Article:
In Texas and other states, implied consent laws mean that a driver who refuses to take a Breathalyzer test in connection with a suspected DWI arrest may have his or her driver’s license suspended for six months or more. A Breathalyzer is a device that registers the blood alcohol content in a person’s bloodstream. However, the test is not 100% reliable, especially if it was not properly calibrated prior to use. In fact, this issue is often a central focus in criminal defense proceedings.
Understand Texas laws before heading to court
While every state operates under its own laws and guidelines regarding Breathalyzer calibration, most states adhere to the guidelines included in the following list:
- The device used must be on the official list of accepted devices.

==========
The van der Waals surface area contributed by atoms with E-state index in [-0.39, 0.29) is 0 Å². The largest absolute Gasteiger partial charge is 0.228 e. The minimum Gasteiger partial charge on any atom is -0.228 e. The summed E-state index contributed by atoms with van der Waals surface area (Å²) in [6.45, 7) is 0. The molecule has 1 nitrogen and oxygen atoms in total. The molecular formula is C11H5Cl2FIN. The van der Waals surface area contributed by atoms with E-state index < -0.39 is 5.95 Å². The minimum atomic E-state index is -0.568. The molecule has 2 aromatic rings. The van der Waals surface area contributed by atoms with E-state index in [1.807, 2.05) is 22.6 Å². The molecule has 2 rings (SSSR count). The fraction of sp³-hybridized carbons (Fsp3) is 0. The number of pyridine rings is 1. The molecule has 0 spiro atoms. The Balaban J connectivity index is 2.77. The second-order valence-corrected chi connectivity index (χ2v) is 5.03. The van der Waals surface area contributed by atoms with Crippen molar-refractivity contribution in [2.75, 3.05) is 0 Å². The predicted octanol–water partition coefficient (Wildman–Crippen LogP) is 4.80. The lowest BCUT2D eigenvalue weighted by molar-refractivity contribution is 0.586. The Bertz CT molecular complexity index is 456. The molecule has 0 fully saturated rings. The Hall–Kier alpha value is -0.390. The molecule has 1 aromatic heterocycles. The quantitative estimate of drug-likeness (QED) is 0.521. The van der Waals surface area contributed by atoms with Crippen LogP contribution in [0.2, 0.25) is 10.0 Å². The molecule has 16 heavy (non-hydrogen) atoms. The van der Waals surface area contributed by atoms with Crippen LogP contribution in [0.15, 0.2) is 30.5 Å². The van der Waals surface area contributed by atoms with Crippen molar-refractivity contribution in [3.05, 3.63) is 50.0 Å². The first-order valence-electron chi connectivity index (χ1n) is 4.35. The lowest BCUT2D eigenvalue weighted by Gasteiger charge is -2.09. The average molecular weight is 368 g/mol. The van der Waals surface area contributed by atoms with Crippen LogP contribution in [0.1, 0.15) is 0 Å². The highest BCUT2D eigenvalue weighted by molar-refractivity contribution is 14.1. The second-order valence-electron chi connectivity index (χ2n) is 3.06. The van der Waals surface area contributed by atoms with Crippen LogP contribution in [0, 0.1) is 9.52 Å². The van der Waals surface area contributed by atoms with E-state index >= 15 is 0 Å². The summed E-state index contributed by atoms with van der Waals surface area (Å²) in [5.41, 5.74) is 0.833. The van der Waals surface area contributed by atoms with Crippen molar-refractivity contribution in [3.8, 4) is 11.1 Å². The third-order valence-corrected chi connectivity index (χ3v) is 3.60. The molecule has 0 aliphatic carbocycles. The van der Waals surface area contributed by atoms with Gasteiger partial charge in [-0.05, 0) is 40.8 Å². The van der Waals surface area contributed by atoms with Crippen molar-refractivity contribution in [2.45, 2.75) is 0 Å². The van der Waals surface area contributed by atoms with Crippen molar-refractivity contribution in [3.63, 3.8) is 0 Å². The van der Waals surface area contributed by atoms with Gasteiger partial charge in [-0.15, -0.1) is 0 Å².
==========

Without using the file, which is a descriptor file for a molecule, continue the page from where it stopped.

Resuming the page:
- The person who administers the test must have first received proper training and certification.
- Two measurable readings within a certain percentage of each other must be captured.
- The person tested must not eat, vomit, burp or smoke within a specific time frame before the test.
- The device must be properly calibrated.
Calibration involves checking of a Breathalyzer device to make sure it is working properly and registering accurate results at regular intervals. If any of these guidelines are disregarded, the court may deem test results inadmissible as evidence in a DUI case.
How to show that a Breathalyzer may not have been properly calibrated
Facing arrest for suspected driver intoxication can be an emotional experience that causes problems in all aspects of a person’s life. Every Texas driver is guaranteed the opportunity to refute DWI charges in court. An experienced criminal defense attorney can subpoena the maintenance and calibration records of a Breathalyzer device, which may come in handy if a client claims that police did not follow proper procedure.